No News Would Be Good News for the Truth
You don't have to be conservative to think the media is out for Donald Trump. Both sides, a new survey shows, think the press is trying to drag on this shutdown to hurt the president's chances in November. Turns out, there is something all of America can agree on: the country doesn't trust the media as much as it thought.
Over at the Media Research Center, this is hardly a surprise. Brent Bozell's group has been tracking the unprecedented hostility toward Trump since 2016 -- a record-breaking amount of bias that's racked up 90-percent negative coverage. But unfortunately, John McLaughlin pointed out on "Washington Watch," people are still swayed by the media's reports. If they only caught the news about the coronavirus briefings -- and not the briefings themselves -- their reaction to the president was overwhelmingly negative. If they watched the briefings themselves and cut out the middleman, they were two-to-one positive on the administration's response.
That's a huge problem, John told Sarah Perry, when you consider that the media says things that simply aren't true. Just look at the riot headlines. "They'll say...the rioters were tear-gassed and shot with rubber bullets outside the White House -- when it was it was smoke canisters and not rubber bullets." Or they'll refuse to tell the stories that are actually making a difference -- like the economy's surprising rebound.
"The president's programs are working," John insisted. "And they really have put in place an economic program where the country will be able to recover from the impact of the coronavirus... The [unemployment] number was a surprise to a lot of people... and certainly a relief for a lot of Americans who need jobs." But the media, he shook his head, would rather talk about something else. "They would rather see people suffer and be out of work then than consider the fact that Donald Trump could be reelected. And we're seeing that right now in everything they do."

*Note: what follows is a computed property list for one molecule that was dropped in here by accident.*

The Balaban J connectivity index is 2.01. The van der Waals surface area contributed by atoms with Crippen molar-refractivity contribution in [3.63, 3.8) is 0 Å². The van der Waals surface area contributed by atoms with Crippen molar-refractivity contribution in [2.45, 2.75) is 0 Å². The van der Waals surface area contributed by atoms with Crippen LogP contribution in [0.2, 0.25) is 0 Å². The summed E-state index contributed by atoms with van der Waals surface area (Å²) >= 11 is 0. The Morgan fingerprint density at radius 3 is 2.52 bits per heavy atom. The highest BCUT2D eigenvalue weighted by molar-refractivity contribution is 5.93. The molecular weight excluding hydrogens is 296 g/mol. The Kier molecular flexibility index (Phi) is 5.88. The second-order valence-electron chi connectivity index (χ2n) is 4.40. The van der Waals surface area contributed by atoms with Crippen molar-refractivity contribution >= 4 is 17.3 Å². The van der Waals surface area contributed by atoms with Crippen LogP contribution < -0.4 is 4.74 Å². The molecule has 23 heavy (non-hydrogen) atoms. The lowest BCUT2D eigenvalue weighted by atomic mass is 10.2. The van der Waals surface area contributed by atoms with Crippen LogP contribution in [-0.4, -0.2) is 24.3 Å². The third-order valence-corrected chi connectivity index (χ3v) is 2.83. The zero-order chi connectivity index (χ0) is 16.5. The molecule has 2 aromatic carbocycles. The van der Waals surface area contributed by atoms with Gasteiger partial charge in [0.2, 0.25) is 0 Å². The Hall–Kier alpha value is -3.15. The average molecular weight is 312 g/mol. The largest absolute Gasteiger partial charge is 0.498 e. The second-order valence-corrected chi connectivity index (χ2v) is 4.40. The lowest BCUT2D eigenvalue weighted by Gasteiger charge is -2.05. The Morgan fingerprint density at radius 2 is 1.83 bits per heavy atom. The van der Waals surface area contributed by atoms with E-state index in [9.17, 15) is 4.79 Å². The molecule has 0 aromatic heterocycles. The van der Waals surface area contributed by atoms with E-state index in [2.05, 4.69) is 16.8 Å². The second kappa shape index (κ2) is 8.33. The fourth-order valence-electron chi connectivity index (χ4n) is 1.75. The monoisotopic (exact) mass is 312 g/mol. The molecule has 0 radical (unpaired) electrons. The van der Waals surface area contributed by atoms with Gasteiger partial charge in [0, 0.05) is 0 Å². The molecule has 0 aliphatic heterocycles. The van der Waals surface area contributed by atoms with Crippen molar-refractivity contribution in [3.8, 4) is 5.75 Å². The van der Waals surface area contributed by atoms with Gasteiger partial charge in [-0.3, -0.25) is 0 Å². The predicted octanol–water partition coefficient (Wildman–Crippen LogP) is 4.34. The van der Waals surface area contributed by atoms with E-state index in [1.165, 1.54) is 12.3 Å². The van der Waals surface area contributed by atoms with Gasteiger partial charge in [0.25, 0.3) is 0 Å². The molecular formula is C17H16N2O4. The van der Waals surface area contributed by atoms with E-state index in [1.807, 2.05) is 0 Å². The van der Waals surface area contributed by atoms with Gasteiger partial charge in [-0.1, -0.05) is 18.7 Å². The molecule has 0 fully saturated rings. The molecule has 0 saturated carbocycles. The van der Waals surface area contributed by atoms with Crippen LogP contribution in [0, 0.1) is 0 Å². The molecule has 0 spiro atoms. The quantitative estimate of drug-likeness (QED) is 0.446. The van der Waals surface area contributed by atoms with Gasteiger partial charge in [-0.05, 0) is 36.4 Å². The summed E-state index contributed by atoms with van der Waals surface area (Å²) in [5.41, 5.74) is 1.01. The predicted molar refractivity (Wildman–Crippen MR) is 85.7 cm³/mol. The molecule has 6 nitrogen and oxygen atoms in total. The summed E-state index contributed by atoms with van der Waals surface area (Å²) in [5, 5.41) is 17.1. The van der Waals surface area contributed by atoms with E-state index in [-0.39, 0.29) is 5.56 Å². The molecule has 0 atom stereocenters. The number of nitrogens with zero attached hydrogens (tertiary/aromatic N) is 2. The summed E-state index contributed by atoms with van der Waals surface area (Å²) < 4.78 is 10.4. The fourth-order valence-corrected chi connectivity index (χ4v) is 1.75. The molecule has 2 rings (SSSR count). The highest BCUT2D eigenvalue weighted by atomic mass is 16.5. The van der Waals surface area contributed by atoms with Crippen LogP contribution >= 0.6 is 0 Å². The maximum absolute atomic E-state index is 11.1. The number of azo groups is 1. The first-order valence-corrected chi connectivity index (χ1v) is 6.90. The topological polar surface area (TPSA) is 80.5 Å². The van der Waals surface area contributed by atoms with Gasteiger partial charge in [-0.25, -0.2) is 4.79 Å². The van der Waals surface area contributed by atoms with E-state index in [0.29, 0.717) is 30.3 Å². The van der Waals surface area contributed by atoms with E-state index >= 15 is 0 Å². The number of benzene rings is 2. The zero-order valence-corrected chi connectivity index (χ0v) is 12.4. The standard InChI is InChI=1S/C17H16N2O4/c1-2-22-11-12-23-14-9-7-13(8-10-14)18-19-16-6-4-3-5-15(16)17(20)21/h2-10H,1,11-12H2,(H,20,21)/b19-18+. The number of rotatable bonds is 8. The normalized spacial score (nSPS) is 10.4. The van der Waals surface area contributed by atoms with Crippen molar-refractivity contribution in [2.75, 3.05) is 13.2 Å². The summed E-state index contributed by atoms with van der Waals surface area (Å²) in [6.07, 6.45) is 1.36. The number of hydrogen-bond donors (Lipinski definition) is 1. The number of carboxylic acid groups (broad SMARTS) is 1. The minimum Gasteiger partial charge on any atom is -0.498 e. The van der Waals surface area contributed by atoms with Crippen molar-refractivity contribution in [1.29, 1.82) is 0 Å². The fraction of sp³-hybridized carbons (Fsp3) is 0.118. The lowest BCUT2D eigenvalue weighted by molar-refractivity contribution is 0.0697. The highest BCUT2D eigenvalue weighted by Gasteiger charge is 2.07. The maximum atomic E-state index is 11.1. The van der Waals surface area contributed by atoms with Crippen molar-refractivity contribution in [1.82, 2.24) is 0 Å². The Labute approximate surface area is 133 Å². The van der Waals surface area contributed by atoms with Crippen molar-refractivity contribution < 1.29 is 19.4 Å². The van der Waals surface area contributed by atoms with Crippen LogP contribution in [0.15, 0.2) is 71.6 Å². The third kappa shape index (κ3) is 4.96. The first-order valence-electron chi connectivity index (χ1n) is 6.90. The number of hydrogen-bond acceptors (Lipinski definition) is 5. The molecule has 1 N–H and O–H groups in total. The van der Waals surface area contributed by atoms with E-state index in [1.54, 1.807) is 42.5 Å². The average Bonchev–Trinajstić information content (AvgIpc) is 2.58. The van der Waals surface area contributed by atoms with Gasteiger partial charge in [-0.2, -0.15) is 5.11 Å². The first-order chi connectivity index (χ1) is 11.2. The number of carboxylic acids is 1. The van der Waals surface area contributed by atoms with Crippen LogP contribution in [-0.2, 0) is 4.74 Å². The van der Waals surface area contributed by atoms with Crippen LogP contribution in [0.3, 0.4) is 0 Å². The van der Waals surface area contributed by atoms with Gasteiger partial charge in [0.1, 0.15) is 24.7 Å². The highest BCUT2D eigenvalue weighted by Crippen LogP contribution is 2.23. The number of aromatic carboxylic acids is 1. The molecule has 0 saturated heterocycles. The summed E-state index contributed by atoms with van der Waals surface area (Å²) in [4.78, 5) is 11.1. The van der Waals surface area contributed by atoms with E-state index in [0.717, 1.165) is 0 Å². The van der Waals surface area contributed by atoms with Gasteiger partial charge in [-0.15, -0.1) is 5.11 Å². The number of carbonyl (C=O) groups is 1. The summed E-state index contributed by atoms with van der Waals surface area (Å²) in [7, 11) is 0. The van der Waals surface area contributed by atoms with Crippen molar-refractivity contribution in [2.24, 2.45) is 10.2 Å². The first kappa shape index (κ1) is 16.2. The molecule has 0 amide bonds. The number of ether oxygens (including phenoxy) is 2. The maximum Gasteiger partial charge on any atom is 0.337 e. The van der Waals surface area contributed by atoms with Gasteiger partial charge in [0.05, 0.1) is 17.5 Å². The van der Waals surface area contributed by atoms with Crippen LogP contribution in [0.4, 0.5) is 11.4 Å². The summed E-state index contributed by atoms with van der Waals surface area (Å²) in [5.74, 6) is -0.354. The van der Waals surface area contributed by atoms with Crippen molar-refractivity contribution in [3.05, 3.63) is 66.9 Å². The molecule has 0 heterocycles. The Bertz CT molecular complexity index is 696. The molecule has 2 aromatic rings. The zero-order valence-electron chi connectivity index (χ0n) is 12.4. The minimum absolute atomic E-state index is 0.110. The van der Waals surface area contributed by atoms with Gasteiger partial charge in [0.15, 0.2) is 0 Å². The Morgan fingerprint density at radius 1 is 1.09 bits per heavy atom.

The media coverage may be transparently partisan, but what about polling numbers? How seriously should we take those, especially as the president rides this roller-coaster of approval ratings? McLaughlin, who was one of the few who predicted a Trump win in 2016, thinks a lot of the stats we're seeing now are the result of under-polling.
"They continue to poll adults or registered voters that skew away from likely voters," McLaughlin told President Trump. "So instead of a 33 percent Republican turnout which actually happened in 2020, they are reporting polls on only 26, 25, or even 24 percent of Republicans," he said before comparing a CNN poll with a CBS News one that found a much tighter race between Trump and Joe Biden. "The bias seems to be an intentional strategy to suppress your vote," McLaughin warned, and "manufacture an anti-Trump outcome."
In other words, more outlets are using polls to shape American views, not reflect them. Of course, at the end of the day, the polls won't matter nearly as much as the turnout does. And in the most important election in history, what will matter isn't what the pundits say -- but what you do.
For more on the progress that hangs in the balance this November, check out FRC Action's "Trump Administration Accomplishments."